] and rivastigmine [38
] clinical trials showed that the functional benefit of the drug compared with the placebo was greatest in the moderate and moderately severe AD groups. However, those studies did not address the cognitive-functional interaction effect or the multivariate impact of other background variables.
In the present paper, significantly fewer AD patients in the improved/unchanged basic ADL group used anti-depressants. This type of medication also tended to affect the IADL response negatively in the multivariate model (p
= 0.058). Depression is considered as a characteristic of fronto-subcortical pathology. Patients with a significant burden of this pathology, concomitant with a heavier load of AD pathology, may show a more aggressive course of disease [40
]. Furthermore, Atchison et al. [43
] observed that the rapidly declining AD patients, as measured using basic ADL ability, had higher levels of self-reported depressive symptoms at the initial evaluation. Although significance was borderline in the current study, the findings indicate that depression, even if treated pharmaceutically, might be related to faster functional deterioration and less response to ChEI.
This study also demonstrated that individuals using NSAIDs/acetylsalicylic acid responded better to ChEI regarding basic, but not instrumental, ADL. A recent study from our group suggested that this category of medication was also a predictor of a more positive cognitive response to ChEI [19
]. In contrast, a recent placebo-controlled randomised trial of NSAID treatment has failed to show any positive effects on cognition or function in AD [44
]. One explanation might be the shorter treatment period in that clinical trial compared with the longer perspective of the naturalistic SATS patients. Furthermore, NSAID/acetylsalicylic acid therapy implies a symptomatic effect on pain, which in cognitively impaired elderly individuals may be more difficult to assess and recognize [45
]. Under-treated pain can have adverse functional consequences and, therefore, analgesics might positively influence the response of ADL.
The predictors younger age or fewer concomitant medications (basic ADL only) independently demonstrated a better functional response to ChEI therapy in the present study; these individuals exhibited less ADL impairment at the start of treatment. In older patients, the functional response might be more influenced by physical disability, impaired senses or medical conditions not related to AD [46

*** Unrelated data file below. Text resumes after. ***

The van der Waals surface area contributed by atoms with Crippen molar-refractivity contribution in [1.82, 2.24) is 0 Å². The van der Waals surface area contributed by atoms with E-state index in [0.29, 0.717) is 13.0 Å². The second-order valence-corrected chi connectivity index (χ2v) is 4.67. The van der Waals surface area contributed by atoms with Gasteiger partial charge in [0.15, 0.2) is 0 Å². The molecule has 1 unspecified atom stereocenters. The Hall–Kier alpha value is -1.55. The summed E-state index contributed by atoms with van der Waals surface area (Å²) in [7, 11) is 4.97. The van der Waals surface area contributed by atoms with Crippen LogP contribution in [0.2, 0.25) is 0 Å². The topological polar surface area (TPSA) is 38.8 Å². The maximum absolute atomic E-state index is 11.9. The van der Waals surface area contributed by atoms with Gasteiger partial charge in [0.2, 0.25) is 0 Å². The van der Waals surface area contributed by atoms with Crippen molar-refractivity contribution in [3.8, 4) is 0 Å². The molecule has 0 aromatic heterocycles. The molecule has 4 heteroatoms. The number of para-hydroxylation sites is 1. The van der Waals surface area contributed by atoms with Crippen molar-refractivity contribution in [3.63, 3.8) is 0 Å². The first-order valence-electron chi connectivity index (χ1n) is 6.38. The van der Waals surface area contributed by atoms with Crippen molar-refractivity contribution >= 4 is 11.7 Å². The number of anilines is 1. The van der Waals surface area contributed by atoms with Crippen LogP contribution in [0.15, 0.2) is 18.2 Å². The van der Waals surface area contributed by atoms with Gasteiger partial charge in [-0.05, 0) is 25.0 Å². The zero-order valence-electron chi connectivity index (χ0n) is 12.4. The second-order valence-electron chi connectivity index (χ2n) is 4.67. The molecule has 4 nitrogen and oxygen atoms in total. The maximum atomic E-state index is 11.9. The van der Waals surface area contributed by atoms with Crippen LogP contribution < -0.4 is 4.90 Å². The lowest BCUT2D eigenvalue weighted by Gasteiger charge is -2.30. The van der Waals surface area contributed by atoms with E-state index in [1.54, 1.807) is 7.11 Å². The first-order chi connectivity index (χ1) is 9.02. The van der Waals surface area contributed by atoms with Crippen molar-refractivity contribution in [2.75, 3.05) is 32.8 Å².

]. A linear association between cognitive status and number of medications at baseline was not observed in the present study. This agrees with another multivariate study from our group, in which concomitant medications were not a significant predictor of response regarding cognition [19
]. In that study, older patients exhibited better 6-month cognitive response and long-term outcome. In contrast, older age predicted more rapid longitudinal decline in both instrumental and basic ADL abilities [10
]. A more pronounced decline in daily function because of the natural aging process in older individuals, compared with cognition, might negatively affect the functional response observed in the present paper.
The advantages of the SATS are the 6-month, prospective, well-documented cognitive and functional evaluations after ChEI exposure in a large cohort of AD patients. The inclusion of everyday patients with co-morbidities and concomitant medications provides an essential supplement to data generated in clinical trials. The SATS, like other long-term naturalistic studies, is limited because it is not placebo controlled (because of ethical aspects) or randomised with respect to drug use. The treating physician, specialized in dementia disorders, decided the type of ChEI and the dose according to the standard routine in clinical practice. To minimize possible differences between the treatment groups, multivariate models that took into account demographic and baseline clinical factors were used. Other medical conditions, such as concomitant somatic diseases that may influence ADL ability, were not evaluated in the SATS programme. Therefore, the number of medications was used as an indicator of co-morbidity. The functional response to ChEI therapy might be complex among elderly AD patients in clinical practice. The inclusion of additional predictors, not assessed in the SATS, might influence the multivariate models and affect the individual’s outcome in ADL. However, the shorter follow-up time analysed in the present paper might imply less influence of factors associated with, e.g., multimorbidity in comparison with longer-term studies.
In the future, additional well-structured naturalistic studies will be required to advance our understanding of the significant predictors that independently modify responses to AD therapy [47
]. The results presented here need to be confirmed by other studies using data from other naturalistic cohorts. The socio-demographic and clinical composition of the study population may be one of the explanations for the varying responses to ChEI observed in different AD clinical trials. A predictor such as age might provide different responses in different domains, and certain medications/co-morbidities, e.g., NSAIDs/acetylsalicylic acid and depression, might also alter the response [19
]. The knowledge obtained from ChEI response in specific subgroups can increase the quality of care by aiding the clinicians and social services in decision making and planning for the future. Furthermore, it may provide more accurate information regarding treatment expectations in counselling to patients and families.